Sovereign Wealth Funds
Politically Motivated SWFs! Yeah, So What?
Mixing politics and returns.
January 6, 2011
In the past few months India and Japan have both talked about setting up SWFs for the purpose of resource acquisitions overseas. And a recent report by the CIC (not that one, this one) suggests that the China Investment Corporation’s investments in Canada are all part of a political and development policy based on securing natural resources abroad. So, here’s my question: Does it matter if a SWF makes a strategic (i.e. politically motivated) investment in another country’s resource sector? Obviously, the Santiago Principles, which attempt to define the generally accepted principles and practices of SWF investment behavior, have a clear stance against this practice. But why?
I can see how a target country might be concerned if, say, a foreign country’s SWF was to take a controlling stake in some domestic firm, thereby giving it the power to redirect resources to the SWF’s sponsoring country or sell these resources at a discounted rate. The firm would be made worse off, which would have knock on effects for the local community. But that’s a worst case scenario and, if we’re honest, a straw man argument. The local authorities could ensure this never happens in a variety of ways (see Potash). Moreover, if the investment was a minority stake, would it have any geopolitical significance at all?
I’m not sure. In fact, it may serve the interests of the target country to have a politically motivated SWF investing in its firms and industries. After all, a politically motivated SWF will ascribe a higher value to the firm than it might otherwise do if it was using only cash flows for the valuation.
Anyway, this discussion was inspired by a report (“The Dragon Returns: Canada in China’s Question for Energy Security”) written by Wenran Jiang and published by the Canadian International Council. It’s really quite intriguing, as it implicitly accepts that China’s investments are politically motivated and considers ways in which Canada can still work with the Chinese (instead of over-reacting and shutting them out of the Canadian market completely).
In effect, Jiang suggests that China’s investments in the resource sector are part of a politically motivated “going out” strategy tied to a development model based on maximizing exports, discouraging imports, and enriching the state:
“…China’s “miracle” GDP growth has come with a heavy price tag, including the growing hunger for more and more energy and natural resources, leading to massive extractive activities both inside China and around the world…Accompanying this heavy industrial structure is a tremendous waste of energy…to generate every 10,000 yuan of GDP (C$1,519), China uses as much as three times the energy as the global average.”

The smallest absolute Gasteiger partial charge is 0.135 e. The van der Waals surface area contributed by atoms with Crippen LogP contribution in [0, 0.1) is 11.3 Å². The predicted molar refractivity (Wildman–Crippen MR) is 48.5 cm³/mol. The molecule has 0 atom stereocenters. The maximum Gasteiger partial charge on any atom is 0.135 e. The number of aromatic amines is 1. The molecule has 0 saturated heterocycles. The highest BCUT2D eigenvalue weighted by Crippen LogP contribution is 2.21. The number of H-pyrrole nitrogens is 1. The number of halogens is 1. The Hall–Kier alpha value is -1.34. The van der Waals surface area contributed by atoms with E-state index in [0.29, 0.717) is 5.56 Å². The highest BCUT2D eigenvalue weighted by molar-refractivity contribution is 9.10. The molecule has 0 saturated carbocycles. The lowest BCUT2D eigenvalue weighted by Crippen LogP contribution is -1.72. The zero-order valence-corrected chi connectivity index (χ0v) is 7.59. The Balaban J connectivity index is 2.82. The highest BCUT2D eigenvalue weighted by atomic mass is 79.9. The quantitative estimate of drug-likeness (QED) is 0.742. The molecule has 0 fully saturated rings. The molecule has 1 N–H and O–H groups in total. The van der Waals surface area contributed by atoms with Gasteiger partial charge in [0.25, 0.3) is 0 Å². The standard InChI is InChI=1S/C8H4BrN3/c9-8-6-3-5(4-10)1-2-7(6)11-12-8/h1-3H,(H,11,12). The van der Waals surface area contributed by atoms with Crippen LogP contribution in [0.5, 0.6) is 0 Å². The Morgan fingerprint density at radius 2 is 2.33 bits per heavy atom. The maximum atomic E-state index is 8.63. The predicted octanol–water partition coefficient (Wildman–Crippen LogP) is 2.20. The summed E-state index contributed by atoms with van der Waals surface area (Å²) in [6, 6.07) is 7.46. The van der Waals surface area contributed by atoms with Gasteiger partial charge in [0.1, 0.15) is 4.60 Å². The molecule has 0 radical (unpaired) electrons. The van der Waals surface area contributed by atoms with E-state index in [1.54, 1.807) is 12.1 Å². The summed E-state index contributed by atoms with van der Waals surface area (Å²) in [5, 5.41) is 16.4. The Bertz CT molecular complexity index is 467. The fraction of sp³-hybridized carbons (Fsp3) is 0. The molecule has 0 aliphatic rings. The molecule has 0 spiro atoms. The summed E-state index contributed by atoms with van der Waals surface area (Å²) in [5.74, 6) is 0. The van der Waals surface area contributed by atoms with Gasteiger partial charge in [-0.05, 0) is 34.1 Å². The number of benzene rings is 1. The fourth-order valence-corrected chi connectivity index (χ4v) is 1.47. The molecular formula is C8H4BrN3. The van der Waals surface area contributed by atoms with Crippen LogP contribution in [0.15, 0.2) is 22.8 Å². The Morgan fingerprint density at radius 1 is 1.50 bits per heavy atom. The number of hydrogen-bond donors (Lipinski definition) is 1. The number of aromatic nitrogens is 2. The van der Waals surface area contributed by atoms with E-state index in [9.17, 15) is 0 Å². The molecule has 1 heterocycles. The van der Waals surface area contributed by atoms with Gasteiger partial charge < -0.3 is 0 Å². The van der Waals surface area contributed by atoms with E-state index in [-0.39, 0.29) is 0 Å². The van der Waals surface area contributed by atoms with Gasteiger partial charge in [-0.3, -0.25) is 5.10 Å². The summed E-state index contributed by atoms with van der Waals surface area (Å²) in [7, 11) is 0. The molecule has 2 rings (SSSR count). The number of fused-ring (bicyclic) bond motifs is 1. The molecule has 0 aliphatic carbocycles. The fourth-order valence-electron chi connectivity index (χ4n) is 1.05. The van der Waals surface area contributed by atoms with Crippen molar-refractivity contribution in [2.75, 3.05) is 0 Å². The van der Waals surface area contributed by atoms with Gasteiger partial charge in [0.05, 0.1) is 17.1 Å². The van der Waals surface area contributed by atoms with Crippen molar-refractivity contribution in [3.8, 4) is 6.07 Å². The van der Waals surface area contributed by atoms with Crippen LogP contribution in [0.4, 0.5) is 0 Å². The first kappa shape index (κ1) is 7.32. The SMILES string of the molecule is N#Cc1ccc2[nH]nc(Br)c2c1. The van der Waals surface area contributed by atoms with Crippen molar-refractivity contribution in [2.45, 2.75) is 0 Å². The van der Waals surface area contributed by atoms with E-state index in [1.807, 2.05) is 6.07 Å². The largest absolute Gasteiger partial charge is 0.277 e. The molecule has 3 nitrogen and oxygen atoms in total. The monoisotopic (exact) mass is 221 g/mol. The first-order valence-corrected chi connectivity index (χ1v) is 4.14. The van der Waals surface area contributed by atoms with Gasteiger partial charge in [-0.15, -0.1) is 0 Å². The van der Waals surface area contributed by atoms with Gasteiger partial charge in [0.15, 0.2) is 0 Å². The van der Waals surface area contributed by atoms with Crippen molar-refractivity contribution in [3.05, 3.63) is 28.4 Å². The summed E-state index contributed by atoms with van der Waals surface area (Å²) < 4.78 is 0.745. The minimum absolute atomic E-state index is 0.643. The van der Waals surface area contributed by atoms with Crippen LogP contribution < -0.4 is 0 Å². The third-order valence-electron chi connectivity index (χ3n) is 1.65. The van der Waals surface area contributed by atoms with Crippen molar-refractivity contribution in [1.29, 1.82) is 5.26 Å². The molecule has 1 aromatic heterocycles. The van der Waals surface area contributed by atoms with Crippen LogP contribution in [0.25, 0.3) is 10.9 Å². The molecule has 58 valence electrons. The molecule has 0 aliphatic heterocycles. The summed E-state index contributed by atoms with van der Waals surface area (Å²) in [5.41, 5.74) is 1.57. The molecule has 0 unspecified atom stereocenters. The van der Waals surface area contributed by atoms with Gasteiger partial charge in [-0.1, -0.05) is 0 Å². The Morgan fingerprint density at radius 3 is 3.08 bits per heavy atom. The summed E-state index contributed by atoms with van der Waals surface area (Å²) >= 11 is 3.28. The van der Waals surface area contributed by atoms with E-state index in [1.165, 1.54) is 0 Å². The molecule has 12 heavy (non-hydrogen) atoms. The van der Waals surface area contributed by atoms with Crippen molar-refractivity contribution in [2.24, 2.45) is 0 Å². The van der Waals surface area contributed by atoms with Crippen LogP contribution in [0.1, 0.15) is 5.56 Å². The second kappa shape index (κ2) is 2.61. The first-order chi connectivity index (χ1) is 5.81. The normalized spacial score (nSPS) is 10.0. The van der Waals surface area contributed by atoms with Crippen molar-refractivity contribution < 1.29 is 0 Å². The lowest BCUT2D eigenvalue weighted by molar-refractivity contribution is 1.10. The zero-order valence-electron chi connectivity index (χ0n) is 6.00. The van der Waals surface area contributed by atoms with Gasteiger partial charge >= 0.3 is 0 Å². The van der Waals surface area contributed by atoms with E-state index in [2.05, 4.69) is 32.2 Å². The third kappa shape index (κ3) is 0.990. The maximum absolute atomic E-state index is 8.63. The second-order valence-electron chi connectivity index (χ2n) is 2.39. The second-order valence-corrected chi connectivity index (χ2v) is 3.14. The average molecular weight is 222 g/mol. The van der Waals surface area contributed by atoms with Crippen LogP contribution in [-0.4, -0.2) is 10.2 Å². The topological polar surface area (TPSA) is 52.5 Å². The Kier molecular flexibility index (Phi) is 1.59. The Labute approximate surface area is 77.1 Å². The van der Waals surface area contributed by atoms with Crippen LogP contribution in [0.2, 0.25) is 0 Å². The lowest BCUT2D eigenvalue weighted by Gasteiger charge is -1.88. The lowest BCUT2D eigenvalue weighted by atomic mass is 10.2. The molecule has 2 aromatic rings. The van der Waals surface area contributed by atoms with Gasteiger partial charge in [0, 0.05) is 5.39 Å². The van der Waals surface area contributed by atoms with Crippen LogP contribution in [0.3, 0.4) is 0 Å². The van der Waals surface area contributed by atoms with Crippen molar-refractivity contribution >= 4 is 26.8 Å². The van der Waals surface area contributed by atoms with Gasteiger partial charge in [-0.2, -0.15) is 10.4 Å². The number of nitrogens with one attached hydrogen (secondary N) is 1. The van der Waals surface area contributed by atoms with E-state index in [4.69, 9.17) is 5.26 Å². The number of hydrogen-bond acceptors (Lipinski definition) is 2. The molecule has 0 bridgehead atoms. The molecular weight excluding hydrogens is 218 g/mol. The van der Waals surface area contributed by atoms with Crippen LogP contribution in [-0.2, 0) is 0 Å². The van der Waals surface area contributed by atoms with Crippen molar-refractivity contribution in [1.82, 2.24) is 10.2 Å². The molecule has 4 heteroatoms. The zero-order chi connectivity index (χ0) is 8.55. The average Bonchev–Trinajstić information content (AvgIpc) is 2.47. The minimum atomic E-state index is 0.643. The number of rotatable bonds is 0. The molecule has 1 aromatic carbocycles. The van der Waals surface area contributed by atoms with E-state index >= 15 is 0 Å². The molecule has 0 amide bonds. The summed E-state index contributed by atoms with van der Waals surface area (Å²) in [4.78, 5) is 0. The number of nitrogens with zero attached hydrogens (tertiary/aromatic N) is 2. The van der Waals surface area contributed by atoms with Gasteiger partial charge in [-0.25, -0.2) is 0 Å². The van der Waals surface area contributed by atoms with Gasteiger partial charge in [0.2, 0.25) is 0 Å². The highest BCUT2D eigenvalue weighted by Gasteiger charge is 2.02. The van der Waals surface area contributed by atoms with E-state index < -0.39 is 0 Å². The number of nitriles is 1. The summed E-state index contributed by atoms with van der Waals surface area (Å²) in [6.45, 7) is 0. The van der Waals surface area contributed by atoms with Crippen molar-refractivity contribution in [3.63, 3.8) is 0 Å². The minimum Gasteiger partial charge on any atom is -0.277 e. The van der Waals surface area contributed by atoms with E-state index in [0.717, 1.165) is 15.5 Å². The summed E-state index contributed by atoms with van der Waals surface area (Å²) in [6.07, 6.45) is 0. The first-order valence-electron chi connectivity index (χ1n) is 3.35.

“…one major structural requirement for China’s continuous industrialization drive is to enter energy and resource rich countries to secure supplies. Given Canada’s rich endowment of energy, minerals and other key resources, it is only natural that Chinese enterprises see the country as a major frontier to satisfy China’s need. ”
That’s right. Canada has the second largest proven oil reserves behind Saudi Arabia. And it wouldn’t come as a shock if the CIC were investing according to a “double bottom line” (for profit and the nation). After all, back in 2010 Sheng Sheng Songcheng, a representative of the People’s Bank of China, said China should use its forex reserves to acquire strategic assets around the world, such as oil.
The real question is whether this motivation should be a source of concern. GAPP 19 would suggest that, yes, it is a concern. But, again, I’m not so sure. Here is my question: Should we treat an SWF with a double bottom line (returns and national development) any differently than we currently treat pension funds with double bottom lines (returns and community development)? In fact, some pension funds are trying to implement triple bottom lines — people, planet, and profit — that are pushing the boundaries of what qualifies as a ‘profit motive’.
Anyway, I don’t have the answer. But I can say that it seems reasonable that a sovereign fund might make investments that serve both the interests of the fund and the nation. And if that is the case, more discussion and engagement between the authorities representing the buyers and sellers may be needed, but it doesn’t warrant protectionism. (After all, nobody seems too concerned with the investment activities of Mubadala.) Moreover, in a certain manner of thinking, every investment a SWF makes has a political motivation: to make money for the sovereign.
This post originally appeared on the Oxford SWF Project website.